Many of the 65 genes presented here have previously been shown as involved in, or required for, normal development and function of the brain. Their preferential expression in certain parts of the cortex could be imprints of gradient like transcription patterns or related to execution of locus-specific tasks. Transgenic or mutant mouse lines have been generated for several of the regionally enriched cortex genes. Many of the knock-out mutants are lethal or have severe phenotypes in multiple tissues, especially within the brain and CNS (see Additional file 10).
Nr2f1, a well known transcription factor playing a crucial role in patterning of the neocortex, is highly expressed in the caudate part of the murine neocortex during development [8, 39], corresponding well with our finding of regional enrichment in the OCx in the rat. Cortical knock-out of the murine Nr2f1 was shown to induce massive expansion of frontal areas, including the motor cortex. These areas then occupied most of the neocortex, paralleled by a marked compression of the sensory areas to caudal OCx. These findings demonstrate that Nr2f1 is required for balancing the patterning of the neocortex into frontal/motor and sensory areas by repressing frontal/motor area identities and to specify sensory area identities . Another gene thought to be involved in neocortical arealisation and displaying high caudal to low rostral graded expression, Odz3, was also identified to be enriched in the OCx in our study.
The genes encoding the LIM-related proteins Lmo4 and Ldb2 were both found to be enriched in the FMCx. The LIM domain is an approximately 55-residue cysteine-rich zinc-binding motif mediating protein-protein interactions. Lmo4 has two LIM domains and may play a role as a transcriptional regulator, whereas Ldb2 has a LIM-binding domain that interacts with Lmo4 . Both of them most likely function as enhancers to bring together diverse transcription factors . The two interaction partners Lmo4 and Ldb2 seem to follow each other closely in most samples analysed in the present study (Figure 2). Ldb2 appears to be more prominent in OCx than Lmo4, but both genes show a strong preference for neurons rather than oligodendrocytes and astrocytes, and both are enriched in glutamatergic neurons of the cingulate cortex (Figure 2). Interestingly, in situ hybridisations indicate an enrichment of Ldb2 in deeper layer neurons, while Lmo4 appears more prominent in layers 2/3 (Figure 2). LMO4 has previously been shown to be differentially expressed between left and right perisylvian cortex at early stages of human cortical development . This asymmetry disappears at later stages, and our data do not indicate asymmetrical expression in the adult rat cortex (Additional files 3 and 5). Lmo4-mutant mice die in utero, while in a cortical knock-out model, the boundaries of cortical functional areas were perturbed . Expression of cortical regional markers was changed and the somatosensory barrel subfield was shrinked. Thus, Lmo4 is essential for cortical development in mice, correlating well with its dramatic increase in expression level at the day of birth (Figure 2).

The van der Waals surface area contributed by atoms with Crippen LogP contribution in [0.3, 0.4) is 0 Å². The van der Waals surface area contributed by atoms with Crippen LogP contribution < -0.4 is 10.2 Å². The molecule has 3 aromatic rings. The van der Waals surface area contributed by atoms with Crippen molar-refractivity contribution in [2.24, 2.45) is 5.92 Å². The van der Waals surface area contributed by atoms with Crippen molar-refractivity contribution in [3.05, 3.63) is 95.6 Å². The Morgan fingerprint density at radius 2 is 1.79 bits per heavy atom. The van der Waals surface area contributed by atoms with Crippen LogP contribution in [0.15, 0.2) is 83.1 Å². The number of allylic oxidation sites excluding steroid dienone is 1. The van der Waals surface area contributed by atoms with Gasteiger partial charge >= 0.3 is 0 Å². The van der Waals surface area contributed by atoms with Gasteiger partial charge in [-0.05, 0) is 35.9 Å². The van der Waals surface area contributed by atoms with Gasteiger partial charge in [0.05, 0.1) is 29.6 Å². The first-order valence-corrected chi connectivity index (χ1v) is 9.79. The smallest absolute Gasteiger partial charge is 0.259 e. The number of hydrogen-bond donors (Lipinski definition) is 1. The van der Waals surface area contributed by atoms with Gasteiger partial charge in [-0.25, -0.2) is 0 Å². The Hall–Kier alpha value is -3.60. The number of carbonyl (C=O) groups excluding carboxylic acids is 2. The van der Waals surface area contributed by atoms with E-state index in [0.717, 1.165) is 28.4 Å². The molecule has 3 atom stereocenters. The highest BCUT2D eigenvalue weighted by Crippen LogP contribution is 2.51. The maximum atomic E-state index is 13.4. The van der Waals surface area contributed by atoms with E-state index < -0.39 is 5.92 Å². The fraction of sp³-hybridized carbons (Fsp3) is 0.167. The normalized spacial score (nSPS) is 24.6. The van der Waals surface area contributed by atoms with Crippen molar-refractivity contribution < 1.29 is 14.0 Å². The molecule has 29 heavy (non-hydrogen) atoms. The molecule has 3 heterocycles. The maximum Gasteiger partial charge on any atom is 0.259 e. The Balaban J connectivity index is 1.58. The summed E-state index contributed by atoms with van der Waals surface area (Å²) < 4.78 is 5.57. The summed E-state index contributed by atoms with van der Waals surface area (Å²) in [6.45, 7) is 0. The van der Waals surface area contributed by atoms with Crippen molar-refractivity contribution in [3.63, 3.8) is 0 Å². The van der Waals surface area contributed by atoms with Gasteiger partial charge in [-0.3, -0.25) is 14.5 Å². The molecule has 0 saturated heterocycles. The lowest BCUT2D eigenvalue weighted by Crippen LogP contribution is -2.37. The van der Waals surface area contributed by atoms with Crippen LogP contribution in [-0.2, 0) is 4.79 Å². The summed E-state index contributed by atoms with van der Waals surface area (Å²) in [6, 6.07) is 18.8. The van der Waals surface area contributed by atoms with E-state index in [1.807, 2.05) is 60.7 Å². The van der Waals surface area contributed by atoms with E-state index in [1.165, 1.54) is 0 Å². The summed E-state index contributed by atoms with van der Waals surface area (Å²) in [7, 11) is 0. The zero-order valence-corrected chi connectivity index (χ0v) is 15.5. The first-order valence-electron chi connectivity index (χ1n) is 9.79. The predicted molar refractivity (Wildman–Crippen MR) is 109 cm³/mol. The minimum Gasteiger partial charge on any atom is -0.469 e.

The FMCx-enriched gene Grp (also known as bombesin) is apparently important for the normal function of both the human and the mouse brain, and it has been shown that blockade of bombesin-like peptide receptors impair inhibitory avoidance learning in mice . In the developing rat frontal cortex, Grp expression peaks around postnatal day 7 (Figure 2). A similar increase is not observed in hippocampus or hypothalamus, suggesting that Grp might be important for late cortical development.
The TCx-enriched gene Lxn has been identified as a molecular marker for regional specification in the rat neocortex, and is produced in a subset of neurons in the lateral but not dorsal neocortex, more specifically in glutamatergic neurons in the infragranular layer . It has been suggested that the area- and lamina-specific distribution of the Lxn-expressing subpopulation of glutamatergic neurons is a distinctive feature that may contribute to the functional specialisation of the lateral cortical areas . This regional specification occurs very early in cortical development, prior to thalamocortical interactions and the completion of neurogenesis . We found that expression levels of Lxn increase dramatically around postnatal day 1 in frontal cortex, hippocampus and hypothalamus (Figure 3), despite its reported regional specificity early in cortical development. In situ images from the Allen Brain Atlas confirm the regional specificity in deeper layer neurons of the lateral cortex (Figure 3). Knowing that Lxn has a highly restricted pattern of expression in cortical neurons, it is interesting to note that it seems to be highly enriched in astrocytes compared to neurons (Figure 3).
Despite enormous differences in size and complexity between the neocortex of rodents and humans, certain brain functions are organised in the same areas throughout the line of mammalian species [47, 48]. This fact could imply that such functionally distinct areas have developed unique structures to cope with the need for different information processing and that expression of area specific genes is associated with the functional specialisation. When analysing a sub-set of the 65 regionally enriched genes in a pilot study of eight human cortical regions (dorso-lateral prefrontal cortex, primary motor cortex, primary sensory cortex, primary visual cortex, Broca's area, superior temporal gyrus, Heschl's gyrus and Wernicke's area) from three individuals, we were unable to observe the same regional enrichment as seen in adult rat (data not shown). This is in agreement with previous findings on the global level, where the variation across individuals appears far more pronounced than that observed across cortical regions in the same subject .